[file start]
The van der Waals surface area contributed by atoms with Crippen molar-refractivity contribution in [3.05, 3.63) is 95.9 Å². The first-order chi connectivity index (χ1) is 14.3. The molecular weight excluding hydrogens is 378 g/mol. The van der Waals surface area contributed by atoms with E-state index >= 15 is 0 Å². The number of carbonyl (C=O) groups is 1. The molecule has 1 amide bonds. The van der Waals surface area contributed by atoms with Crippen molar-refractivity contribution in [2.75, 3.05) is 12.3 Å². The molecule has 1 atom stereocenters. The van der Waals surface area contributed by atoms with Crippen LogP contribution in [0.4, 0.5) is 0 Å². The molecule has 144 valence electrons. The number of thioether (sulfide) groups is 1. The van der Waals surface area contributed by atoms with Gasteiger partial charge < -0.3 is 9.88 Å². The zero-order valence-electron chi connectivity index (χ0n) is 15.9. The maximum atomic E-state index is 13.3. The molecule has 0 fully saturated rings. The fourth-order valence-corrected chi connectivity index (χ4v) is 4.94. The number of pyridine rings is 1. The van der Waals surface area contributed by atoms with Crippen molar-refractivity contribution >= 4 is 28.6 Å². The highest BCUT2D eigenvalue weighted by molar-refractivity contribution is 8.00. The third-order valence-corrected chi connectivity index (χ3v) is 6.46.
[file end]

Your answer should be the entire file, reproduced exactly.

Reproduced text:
The van der Waals surface area contributed by atoms with Crippen molar-refractivity contribution in [3.05, 3.63) is 95.9 Å². The first-order chi connectivity index (χ1) is 14.3. The molecular weight excluding hydrogens is 378 g/mol. The van der Waals surface area contributed by atoms with E-state index >= 15 is 0 Å². The number of carbonyl (C=O) groups is 1. The molecule has 1 amide bonds. The van der Waals surface area contributed by atoms with Crippen molar-refractivity contribution in [2.75, 3.05) is 12.3 Å². The molecule has 1 atom stereocenters. The van der Waals surface area contributed by atoms with Crippen LogP contribution in [0.4, 0.5) is 0 Å². The molecule has 144 valence electrons. The number of thioether (sulfide) groups is 1. The van der Waals surface area contributed by atoms with Gasteiger partial charge < -0.3 is 9.88 Å². The zero-order valence-electron chi connectivity index (χ0n) is 15.9. The maximum atomic E-state index is 13.3. The molecule has 0 fully saturated rings. The fourth-order valence-corrected chi connectivity index (χ4v) is 4.94. The number of pyridine rings is 1. The van der Waals surface area contributed by atoms with Crippen molar-refractivity contribution >= 4 is 28.6 Å². The highest BCUT2D eigenvalue weighted by molar-refractivity contribution is 8.00. The third-order valence-corrected chi connectivity index (χ3v) is 6.46.